Thirteenth century Farm Economies in North Wales
Agricultural History Review, Vol.16.1 (1968)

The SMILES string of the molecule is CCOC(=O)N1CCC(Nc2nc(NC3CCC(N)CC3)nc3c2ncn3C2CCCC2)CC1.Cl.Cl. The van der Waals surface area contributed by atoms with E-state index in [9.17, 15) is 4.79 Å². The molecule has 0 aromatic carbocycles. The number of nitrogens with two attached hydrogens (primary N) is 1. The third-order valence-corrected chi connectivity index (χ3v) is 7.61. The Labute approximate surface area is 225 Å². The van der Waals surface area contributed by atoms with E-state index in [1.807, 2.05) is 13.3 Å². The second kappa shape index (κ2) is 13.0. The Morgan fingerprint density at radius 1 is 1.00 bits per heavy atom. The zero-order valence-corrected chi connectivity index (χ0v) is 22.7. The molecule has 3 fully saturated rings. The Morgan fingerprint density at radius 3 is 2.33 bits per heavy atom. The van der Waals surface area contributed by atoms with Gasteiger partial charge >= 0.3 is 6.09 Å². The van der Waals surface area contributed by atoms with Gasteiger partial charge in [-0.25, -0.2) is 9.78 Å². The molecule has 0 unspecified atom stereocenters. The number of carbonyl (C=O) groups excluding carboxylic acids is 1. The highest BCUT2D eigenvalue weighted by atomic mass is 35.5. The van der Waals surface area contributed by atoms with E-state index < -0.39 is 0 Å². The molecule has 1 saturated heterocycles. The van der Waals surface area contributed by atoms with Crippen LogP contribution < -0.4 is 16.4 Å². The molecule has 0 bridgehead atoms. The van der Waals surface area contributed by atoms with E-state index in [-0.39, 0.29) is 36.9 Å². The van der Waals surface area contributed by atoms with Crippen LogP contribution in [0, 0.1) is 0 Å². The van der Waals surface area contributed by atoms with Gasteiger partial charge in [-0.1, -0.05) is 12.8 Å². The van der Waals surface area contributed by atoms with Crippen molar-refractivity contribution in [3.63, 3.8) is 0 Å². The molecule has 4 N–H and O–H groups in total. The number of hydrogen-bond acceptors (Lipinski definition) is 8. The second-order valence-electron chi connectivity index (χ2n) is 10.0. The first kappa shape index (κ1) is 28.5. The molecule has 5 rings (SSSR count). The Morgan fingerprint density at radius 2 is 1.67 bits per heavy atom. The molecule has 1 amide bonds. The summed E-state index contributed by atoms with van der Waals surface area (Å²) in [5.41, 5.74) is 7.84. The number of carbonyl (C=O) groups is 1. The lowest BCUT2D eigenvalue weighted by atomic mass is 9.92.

Recent research has tended to refine the traditional view of the medieval economy of North Wales as being one which was dominated by pastoralism in an overwhelmingly free social context. In some localities it has been possible to clarify broad regional contrasts and elucidate variations occurring within them, chiefly as a result of the discovery of evi-dence in place names and field patterns of share-land cultivation and the calculation of the relative importance of the produce of pastoralism and tillage in the various administrative units for which there are early taxation records. For example, it is clear that the fertile and sheltered lowlands of Anglesey and the Lleyn coast acted as a granary for the incipient Welsh state,~while the vaccaries and upland grazings of the rugged interior of Caernarvon and Merioneth supported considerable numbers of livestock, some of which found their way to the border markets such as Whitchurch, thus establishing in a rudimentary form the drovers’ routes which became well travelled in later centuries.